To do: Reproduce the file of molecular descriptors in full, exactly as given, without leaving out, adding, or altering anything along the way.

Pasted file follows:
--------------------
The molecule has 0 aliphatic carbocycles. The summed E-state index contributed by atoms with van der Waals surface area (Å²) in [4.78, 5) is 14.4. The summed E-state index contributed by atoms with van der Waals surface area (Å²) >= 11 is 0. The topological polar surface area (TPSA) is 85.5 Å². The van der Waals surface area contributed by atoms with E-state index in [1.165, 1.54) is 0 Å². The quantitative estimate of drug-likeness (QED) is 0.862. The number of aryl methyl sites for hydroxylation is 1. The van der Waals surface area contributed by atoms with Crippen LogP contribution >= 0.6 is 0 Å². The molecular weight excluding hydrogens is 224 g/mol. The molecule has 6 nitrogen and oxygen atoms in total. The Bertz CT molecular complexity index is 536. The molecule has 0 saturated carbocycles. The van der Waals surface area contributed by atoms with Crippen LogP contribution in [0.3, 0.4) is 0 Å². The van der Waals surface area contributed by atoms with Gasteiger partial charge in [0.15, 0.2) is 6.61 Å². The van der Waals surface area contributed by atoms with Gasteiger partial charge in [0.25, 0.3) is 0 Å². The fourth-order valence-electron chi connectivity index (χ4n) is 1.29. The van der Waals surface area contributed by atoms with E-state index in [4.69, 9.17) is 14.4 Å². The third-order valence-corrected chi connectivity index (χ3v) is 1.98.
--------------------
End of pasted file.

The molecule has 0 aliphatic carbocycles. The summed E-state index contributed by atoms with van der Waals surface area (Å²) in [4.78, 5) is 14.4. The summed E-state index contributed by atoms with van der Waals surface area (Å²) >= 11 is 0. The topological polar surface area (TPSA) is 85.5 Å². The van der Waals surface area contributed by atoms with E-state index in [1.165, 1.54) is 0 Å². The quantitative estimate of drug-likeness (QED) is 0.862. The number of aryl methyl sites for hydroxylation is 1. The van der Waals surface area contributed by atoms with Crippen LogP contribution >= 0.6 is 0 Å². The molecular weight excluding hydrogens is 224 g/mol. The molecule has 6 nitrogen and oxygen atoms in total. The Bertz CT molecular complexity index is 536. The molecule has 0 saturated carbocycles. The van der Waals surface area contributed by atoms with Crippen LogP contribution in [0.3, 0.4) is 0 Å². The van der Waals surface area contributed by atoms with Gasteiger partial charge in [0.15, 0.2) is 6.61 Å². The van der Waals surface area contributed by atoms with Gasteiger partial charge in [0.25, 0.3) is 0 Å². The fourth-order valence-electron chi connectivity index (χ4n) is 1.29. The van der Waals surface area contributed by atoms with E-state index in [4.69, 9.17) is 14.4 Å². The third-order valence-corrected chi connectivity index (χ3v) is 1.98.